Thinking Out Loud

March 11, 2016

A Different Response to Envy

Over the years here at Thinking Out Loud, we’ve turned to the Steve Laube Agency for background articles dealing with everything from plagiarism to manipulating the New York Times bestseller list to the restructuring of a large Christian bookstore chain. Steve’s primary work however is dealing with author contracts with major publishers, and if you read the “acknowledgements” section in works by your favorite Christian writers, you’ll see his name connected to some very well known people!

But as we discovered in the article below, sometimes his blog branches out to deal with other aspects of being a professional writer, for example dealing with the success of other professional writers.

You must click the link in the title below to read this even if only to see the very appropriate graphic they included that we didn’t poach (!) and catch some of the comments. But just in case you don’t…

Turn Envy Upside Down

••• by Tamela Hancock Murray

Envy is one of the seven deadly sins and not easy to conquer. Who hasn’t felt jealous over someone else’s success, especially when it doesn’t seem deserved? Seeing an outright enemy succeed is even worse.

It doesn’t have to be this way. Instead, take your feelings of envy and put them to good use. That is, make those feelings work for you so you can succeed.

Here’s how:

  • When someone in your sphere is successful, send unvarnished congratulations. No backhanded compliments or sarcasm permitted.
  • Once you are alone, see how you feel. Do you feel envious? Chances are, you feel you deserve what that person has. Acknowledge those feelings and move to step three.
  • Evaluate the person’s journey. Was the “overnight” success a reality? Or has this person worked for years to have a particular book published, or to be published at all?
  • If so, consider that effort. Resolve to increase your efforts.
  • If not, don’t credit that writer’s success to “luck” because that takes away from such accomplishment. After all, you wouldn’t want your accomplishments credited to luck. Instead, look at what the writer is doing. Why do you think that book speaks to readers? Resolve to make your own work more appealing.
  • Always, always pray for a pure heart. Then take a genuine interest in the writer you envy. Engage her on social media. See what you can learn. If you are already friends with the writer, perhaps she can become a mentor. That is a powerful place to be.
  • Sin takes power away from us. Those who practice love are victorious.

Your turn:

When was the last time you were envious? What did you do?
What other tips can you offer to conquer envy?
Do you have a story about how a successful person inspired you?

click the title above to see the responses

September 17, 2010

Suppose I Were To Tell You…

I hesitated to write this.   Just three short weeks ago, I wrote about confession in general, and the website PostSecret in particular.    While it would have been more simple to devote that space to a discussion about why it is that we have this need to vent or get something off our chests, I wrote instead about the fact that this type of confession doesn’t really go anywhere beyond confession itself.   It lacks what we experience in a liturgical church service following the confession of sin:  The assurance of pardon.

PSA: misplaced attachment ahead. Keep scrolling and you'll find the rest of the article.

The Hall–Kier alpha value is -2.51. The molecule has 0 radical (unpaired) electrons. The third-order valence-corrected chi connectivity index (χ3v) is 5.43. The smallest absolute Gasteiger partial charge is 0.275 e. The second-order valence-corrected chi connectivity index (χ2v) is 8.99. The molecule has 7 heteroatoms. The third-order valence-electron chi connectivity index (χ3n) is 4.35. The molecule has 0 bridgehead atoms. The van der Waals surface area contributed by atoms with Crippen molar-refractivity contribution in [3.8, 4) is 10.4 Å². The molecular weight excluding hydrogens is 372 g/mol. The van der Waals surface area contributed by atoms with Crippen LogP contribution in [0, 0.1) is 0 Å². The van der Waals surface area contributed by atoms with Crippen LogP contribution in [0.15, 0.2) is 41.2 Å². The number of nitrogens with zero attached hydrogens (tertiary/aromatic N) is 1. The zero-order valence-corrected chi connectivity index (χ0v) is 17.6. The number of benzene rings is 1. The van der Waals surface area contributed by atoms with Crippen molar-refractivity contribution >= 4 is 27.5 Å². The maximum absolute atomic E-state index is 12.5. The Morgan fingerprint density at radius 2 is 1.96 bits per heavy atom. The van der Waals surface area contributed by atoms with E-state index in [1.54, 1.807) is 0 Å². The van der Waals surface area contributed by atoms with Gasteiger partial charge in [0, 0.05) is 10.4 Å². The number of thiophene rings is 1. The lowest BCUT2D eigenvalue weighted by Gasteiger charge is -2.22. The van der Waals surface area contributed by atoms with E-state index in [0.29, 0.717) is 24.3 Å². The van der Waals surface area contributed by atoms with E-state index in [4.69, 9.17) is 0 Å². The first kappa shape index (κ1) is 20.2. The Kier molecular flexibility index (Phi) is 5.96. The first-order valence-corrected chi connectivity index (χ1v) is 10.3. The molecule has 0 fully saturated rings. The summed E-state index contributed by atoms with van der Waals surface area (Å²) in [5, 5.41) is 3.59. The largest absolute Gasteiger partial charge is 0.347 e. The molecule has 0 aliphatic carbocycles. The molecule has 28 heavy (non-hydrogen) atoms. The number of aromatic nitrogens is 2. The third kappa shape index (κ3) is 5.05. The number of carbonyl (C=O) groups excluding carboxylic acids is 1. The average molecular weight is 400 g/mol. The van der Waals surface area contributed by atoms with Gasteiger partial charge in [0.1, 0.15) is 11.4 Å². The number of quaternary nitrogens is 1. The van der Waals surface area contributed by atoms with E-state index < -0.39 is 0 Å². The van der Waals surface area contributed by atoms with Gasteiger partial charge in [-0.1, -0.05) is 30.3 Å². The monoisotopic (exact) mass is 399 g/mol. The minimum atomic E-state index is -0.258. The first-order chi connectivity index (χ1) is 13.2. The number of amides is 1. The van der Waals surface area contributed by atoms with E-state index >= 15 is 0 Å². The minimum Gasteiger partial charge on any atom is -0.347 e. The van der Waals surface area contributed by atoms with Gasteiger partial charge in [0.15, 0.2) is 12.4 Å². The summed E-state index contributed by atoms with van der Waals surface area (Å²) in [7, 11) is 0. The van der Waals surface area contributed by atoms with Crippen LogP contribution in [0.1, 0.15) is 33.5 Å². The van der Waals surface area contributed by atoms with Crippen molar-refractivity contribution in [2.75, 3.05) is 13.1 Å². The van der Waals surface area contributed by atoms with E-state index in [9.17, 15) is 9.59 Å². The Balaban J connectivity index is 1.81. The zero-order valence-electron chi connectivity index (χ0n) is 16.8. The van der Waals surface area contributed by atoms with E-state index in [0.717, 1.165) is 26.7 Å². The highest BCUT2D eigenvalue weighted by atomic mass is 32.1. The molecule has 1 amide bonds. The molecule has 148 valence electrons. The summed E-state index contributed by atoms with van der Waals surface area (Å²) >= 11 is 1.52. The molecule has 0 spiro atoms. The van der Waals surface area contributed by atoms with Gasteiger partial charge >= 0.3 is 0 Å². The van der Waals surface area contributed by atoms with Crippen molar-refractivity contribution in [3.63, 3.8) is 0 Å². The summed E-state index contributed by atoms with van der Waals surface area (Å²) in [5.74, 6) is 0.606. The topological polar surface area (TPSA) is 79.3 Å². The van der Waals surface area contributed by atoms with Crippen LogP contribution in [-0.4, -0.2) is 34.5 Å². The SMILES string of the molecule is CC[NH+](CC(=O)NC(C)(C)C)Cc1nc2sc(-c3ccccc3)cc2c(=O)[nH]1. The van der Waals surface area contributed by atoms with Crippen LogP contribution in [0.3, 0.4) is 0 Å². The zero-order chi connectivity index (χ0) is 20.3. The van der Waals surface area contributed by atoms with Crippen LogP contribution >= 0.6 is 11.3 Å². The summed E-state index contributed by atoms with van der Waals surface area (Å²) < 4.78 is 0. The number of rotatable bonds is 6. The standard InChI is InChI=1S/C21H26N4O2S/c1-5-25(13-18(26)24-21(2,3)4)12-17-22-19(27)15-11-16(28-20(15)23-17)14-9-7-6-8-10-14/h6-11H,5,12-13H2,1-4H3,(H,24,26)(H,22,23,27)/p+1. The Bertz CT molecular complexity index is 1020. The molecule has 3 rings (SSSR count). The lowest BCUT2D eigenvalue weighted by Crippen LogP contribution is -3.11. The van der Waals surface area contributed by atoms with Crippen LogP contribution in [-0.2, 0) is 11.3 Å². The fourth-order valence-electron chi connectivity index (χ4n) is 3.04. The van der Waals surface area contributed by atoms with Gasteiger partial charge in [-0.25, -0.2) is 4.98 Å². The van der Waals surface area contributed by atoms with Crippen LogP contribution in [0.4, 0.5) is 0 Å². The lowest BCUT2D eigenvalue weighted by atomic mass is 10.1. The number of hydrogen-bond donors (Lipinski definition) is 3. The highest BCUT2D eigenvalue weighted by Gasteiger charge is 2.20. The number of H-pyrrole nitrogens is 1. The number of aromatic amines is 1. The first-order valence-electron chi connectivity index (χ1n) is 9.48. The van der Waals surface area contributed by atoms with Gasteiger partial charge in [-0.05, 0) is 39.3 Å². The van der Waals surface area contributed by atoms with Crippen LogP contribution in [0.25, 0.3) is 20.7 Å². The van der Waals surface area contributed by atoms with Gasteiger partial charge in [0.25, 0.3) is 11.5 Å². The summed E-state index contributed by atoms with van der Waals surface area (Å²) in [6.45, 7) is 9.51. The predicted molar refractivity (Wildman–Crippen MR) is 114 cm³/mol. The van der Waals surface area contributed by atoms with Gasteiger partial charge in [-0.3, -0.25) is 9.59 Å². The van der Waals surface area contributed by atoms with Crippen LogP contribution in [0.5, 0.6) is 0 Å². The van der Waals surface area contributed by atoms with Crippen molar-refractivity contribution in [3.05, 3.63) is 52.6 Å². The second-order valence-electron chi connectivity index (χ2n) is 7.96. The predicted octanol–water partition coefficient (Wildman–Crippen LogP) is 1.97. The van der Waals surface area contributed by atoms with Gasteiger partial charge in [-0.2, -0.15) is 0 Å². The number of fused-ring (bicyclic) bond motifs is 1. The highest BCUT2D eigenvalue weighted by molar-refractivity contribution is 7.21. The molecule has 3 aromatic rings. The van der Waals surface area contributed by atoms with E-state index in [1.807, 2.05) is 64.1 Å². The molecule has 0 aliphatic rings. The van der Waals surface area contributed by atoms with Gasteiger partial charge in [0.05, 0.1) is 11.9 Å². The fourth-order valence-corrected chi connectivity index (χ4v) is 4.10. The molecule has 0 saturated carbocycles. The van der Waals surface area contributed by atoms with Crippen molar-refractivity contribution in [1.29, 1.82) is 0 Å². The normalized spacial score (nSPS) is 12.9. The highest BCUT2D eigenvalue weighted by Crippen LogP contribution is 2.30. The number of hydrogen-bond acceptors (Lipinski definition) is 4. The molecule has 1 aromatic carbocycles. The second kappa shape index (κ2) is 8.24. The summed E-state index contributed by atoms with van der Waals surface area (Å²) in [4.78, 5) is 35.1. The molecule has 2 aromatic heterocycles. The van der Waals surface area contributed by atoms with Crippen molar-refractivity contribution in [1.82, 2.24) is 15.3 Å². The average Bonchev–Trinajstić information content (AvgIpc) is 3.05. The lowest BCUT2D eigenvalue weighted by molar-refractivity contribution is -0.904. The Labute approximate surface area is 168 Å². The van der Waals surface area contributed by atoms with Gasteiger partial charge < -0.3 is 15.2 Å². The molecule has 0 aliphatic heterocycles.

Why am I returning to this subject?

Because this week blogger Mandy Thompson (who just this week, in the link list, we referred to as not that Mandy Thompson) offered her readers an opportunity to comment (in this case, confess)  anonymously beginning with the phrase, “What if I Told You…”

While this sort of thing may not be your preferred brand of reading — perhaps you consider it prurient or voyeuristic — I think that every once in awhile something of this nature bears reading; in this case for two very particular reasons.

First of all, these were Christian readers responding to the opportunity, not readers from among the general population.   In fact, a very noticeable percentage of them were pastors’ wives or pastors; something very reminiscent of Anne Jackson’s books, and her current Permission to Speak Freely book tie-in website.   Apparently, clergy families are in desperate need for an Ann Landers or Dear Abby page on which to bare their deepest hurts.

As we are all from time to time.

Secondly however, and this is why I’m linking to this today; at what I’m sure was  great personal emotional exhaustion, Mandy took the time to answer each and every response.   That’s with the number of comments closing in on 200.

What if I told you I’m impressed?

This is the blogosphere at its best.   When someone tells you that blogs are a waste of time, let them see what’s happening at MandyThompson.com, and then don’t miss some of her post-mail-avalanche comments that follow more recently.

If you’re a blogger, do you see what you do as a ministry?  Are there times someone left a comment that resulted in you taking on the role of counselor?  If you’re a reader, have you ever had a blog writer that you really connected with and received help from?    For either category, have you ever continued the dialog off-the-blog?

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